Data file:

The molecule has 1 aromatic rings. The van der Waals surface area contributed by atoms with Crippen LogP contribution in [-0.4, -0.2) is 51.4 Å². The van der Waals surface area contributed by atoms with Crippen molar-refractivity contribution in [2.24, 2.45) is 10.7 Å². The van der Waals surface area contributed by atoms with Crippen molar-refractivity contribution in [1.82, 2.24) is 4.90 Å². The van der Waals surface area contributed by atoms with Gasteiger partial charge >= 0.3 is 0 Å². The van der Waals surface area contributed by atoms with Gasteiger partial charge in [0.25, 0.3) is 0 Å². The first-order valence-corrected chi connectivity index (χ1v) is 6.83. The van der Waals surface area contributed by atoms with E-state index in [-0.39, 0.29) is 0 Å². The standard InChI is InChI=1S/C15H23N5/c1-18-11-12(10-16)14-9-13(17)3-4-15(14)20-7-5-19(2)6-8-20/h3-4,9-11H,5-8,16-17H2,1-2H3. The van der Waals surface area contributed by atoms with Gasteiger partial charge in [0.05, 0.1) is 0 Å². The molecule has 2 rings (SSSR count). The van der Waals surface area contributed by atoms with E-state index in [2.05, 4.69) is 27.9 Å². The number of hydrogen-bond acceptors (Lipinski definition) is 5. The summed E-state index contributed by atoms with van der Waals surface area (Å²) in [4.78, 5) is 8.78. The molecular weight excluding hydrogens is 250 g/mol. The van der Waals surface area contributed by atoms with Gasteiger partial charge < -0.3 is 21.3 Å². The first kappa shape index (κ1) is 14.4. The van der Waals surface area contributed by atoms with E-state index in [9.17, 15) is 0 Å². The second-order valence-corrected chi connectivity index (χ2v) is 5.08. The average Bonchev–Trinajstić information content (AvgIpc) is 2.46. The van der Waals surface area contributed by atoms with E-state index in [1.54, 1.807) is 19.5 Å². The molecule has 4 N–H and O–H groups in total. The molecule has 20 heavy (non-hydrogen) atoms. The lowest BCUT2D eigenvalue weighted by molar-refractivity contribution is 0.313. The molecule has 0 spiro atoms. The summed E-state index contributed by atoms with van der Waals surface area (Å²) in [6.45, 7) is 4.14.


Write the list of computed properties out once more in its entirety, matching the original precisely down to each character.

The molecule has 1 aromatic rings. The van der Waals surface area contributed by atoms with Crippen LogP contribution in [-0.4, -0.2) is 51.4 Å². The van der Waals surface area contributed by atoms with Crippen molar-refractivity contribution in [2.24, 2.45) is 10.7 Å². The van der Waals surface area contributed by atoms with Crippen molar-refractivity contribution in [1.82, 2.24) is 4.90 Å². The van der Waals surface area contributed by atoms with Gasteiger partial charge >= 0.3 is 0 Å². The van der Waals surface area contributed by atoms with Gasteiger partial charge in [0.25, 0.3) is 0 Å². The first-order valence-corrected chi connectivity index (χ1v) is 6.83. The van der Waals surface area contributed by atoms with E-state index in [-0.39, 0.29) is 0 Å². The standard InChI is InChI=1S/C15H23N5/c1-18-11-12(10-16)14-9-13(17)3-4-15(14)20-7-5-19(2)6-8-20/h3-4,9-11H,5-8,16-17H2,1-2H3. The van der Waals surface area contributed by atoms with Gasteiger partial charge in [0.05, 0.1) is 0 Å². The molecule has 2 rings (SSSR count). The van der Waals surface area contributed by atoms with E-state index in [2.05, 4.69) is 27.9 Å². The number of hydrogen-bond acceptors (Lipinski definition) is 5. The summed E-state index contributed by atoms with van der Waals surface area (Å²) in [4.78, 5) is 8.78. The molecular weight excluding hydrogens is 250 g/mol. The van der Waals surface area contributed by atoms with Gasteiger partial charge < -0.3 is 21.3 Å². The first kappa shape index (κ1) is 14.4. The van der Waals surface area contributed by atoms with E-state index in [9.17, 15) is 0 Å². The second-order valence-corrected chi connectivity index (χ2v) is 5.08. The average Bonchev–Trinajstić information content (AvgIpc) is 2.46. The van der Waals surface area contributed by atoms with E-state index in [1.54, 1.807) is 19.5 Å². The molecule has 4 N–H and O–H groups in total. The molecule has 20 heavy (non-hydrogen) atoms. The lowest BCUT2D eigenvalue weighted by molar-refractivity contribution is 0.313. The molecule has 0 spiro atoms. The summed E-state index contributed by atoms with van der Waals surface area (Å²) in [6.45, 7) is 4.14.